The Sunol-Ohlone Regional Wilderness naturalist Anthony Fisher brought everyone into the other room, which was decorated with cow skulls and a large magnetic illustration of a creek. He sat on a small stool beside the creek mural and asked the children, now seated on the floor, to tell him what they had seen that week at camp. Nine-year-old Maddy raised her hand and said they had seen mama and baby Mallard ducks. Fisher told the kids that ducks lay about 12 eggs and that as they hatch and begin spending time with their mom, each day there are less and less ducklings. So the baby duckling they saw was one of many--the only one who had survived. Poor ducklings.Another kid told Fisher that they had seen mating dragonflies. Fisher pulled out two of the magnets and slapped them onto the board above where the water was. One was a dragonfly, the other a damselfly. He asked the kids which they had seen. Damselfly, they said. He told them that damselflies inject their eggs into plant stems and that the baby damselflies crawl out of the plant when they're hatched. Dragonflies, he said, suck water up through their back end and then shoot it out quickly to move through the water.
(Above is a dragonfly. Below is a damselfly.)The kids had also seen deer bones (Fisher took this opportunity to make a joke: "Sounds like the beginning of a letter, 'Dear Bones, I saw you in the park. Some of you were missing...'" He got a laugh at that one.), and a hare. Fisher asked if the campers knew the difference between a hare and a rabbit. "Hares are born with their eyes open and are ready to go in a few hours, while rabbits are born with their eyes closed and they take a little bit before they're ready to get moving," he explained. In scientific terms, hares are precocial and rabbits are altricial. The kids also said they saw a turtle with a silver shell. While of course Fisher knew what they meant, that it wasn't really made of silver, that it only looked silver, he asked how it could swim with such a heavy shell. He said they should have melted it down since silver is so valuable. Funny guy--he definitely made the lesson interesting.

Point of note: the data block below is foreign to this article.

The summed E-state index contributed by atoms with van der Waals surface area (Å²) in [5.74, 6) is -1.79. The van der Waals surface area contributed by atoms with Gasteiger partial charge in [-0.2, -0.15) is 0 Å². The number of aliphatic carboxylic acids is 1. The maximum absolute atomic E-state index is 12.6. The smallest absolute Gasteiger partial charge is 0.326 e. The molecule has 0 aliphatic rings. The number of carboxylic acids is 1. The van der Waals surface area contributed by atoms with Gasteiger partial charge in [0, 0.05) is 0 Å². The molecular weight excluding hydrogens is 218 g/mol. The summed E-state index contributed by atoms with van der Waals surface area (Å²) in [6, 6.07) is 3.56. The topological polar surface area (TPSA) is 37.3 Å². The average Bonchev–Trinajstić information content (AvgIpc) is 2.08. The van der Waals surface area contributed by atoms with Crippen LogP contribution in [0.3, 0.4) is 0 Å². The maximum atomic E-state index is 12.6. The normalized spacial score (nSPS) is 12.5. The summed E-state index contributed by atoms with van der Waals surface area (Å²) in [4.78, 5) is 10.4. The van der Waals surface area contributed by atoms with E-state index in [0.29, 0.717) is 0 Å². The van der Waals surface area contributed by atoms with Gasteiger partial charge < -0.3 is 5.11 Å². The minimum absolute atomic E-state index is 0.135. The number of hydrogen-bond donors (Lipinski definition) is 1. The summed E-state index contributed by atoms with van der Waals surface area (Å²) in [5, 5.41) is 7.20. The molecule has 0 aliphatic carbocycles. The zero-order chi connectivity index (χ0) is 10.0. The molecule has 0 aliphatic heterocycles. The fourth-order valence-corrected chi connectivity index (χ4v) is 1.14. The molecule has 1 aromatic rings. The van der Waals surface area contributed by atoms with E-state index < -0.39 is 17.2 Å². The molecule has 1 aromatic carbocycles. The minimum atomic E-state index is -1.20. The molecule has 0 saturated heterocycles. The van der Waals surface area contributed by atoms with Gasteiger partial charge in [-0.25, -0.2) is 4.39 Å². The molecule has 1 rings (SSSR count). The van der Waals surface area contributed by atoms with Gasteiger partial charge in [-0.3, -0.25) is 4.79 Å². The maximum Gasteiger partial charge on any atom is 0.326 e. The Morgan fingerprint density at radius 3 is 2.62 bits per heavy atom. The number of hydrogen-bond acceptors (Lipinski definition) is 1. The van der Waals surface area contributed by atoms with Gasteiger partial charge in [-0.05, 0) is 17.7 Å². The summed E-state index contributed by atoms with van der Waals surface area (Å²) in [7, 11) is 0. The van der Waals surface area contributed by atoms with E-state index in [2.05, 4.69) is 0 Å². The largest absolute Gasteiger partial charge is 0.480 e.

Hare or rabbit?

He then went into the different bugs that live in the creek that they were going to be catching in a few minutes. Which insect species are surviving in the creek can show the health of the creek water. If it is polluted and warm, only certain species can survive there. Too many of those and not enough of those who require cool, clean water show that the creek's unhealthy. We walked out to the creek behind the visitor center, each child toting a net after being told not to smash the bugs or leave rocks overturned (You don't want to fry those little guys that live under rocks, Fisher said.). We spotted a rock with some cupules ground into it, a sign of where acorns were once ground by Native American Indians (see Acorn Harvesting). Kids began at the creek's edge, afraid to get wet. But once one brave soul waded through the algae-filled waters, most of them trod in, soaking their tennis shoes and swiping their nets, looking for insects. We spotted little frogs hopping through the water, but they weren't supposed to catch amphibians or minnows--just the invertebrates.

A few buckets on the rocky bank began to fill up with water bugs: damselflies, snails, toe-biters and skeletons of toe-biters. Once there were enough bugs to fill the observation boxes, Fisher had everyone gather in a big circle and look at the different bugs. A toe-biter was eating a damselfly. Crawdads, mayflies, giant water bugs, and an awesome caddis fly that had built its own home were hanging out in the little magnifying-glass containers that were passed around. I turned to the little girl sitting next to me, Lindsay, and asked her if she likes bugs. She does. "My mom used to study bugs," she told me, and she says she maybe wants to study bugs when she grows up. According to Fisher's chart, 17-22 is good stream quality. Based on the bugs they'd found, the creek was doing well.

Nicholas had asked me to interview some of the campers for the article, so on the way back to the picnic tables for lunch, I spoke with Catherine, whose father, interestingly enough, had been my world history teacher two years ago. It's Catherine's first year at Ridge Runners. "I decided I want to do it again and again and again!" she told me, jumping up and down in her High School Musical t-shirt. (According to her, she's High School Musical's biggest fan.)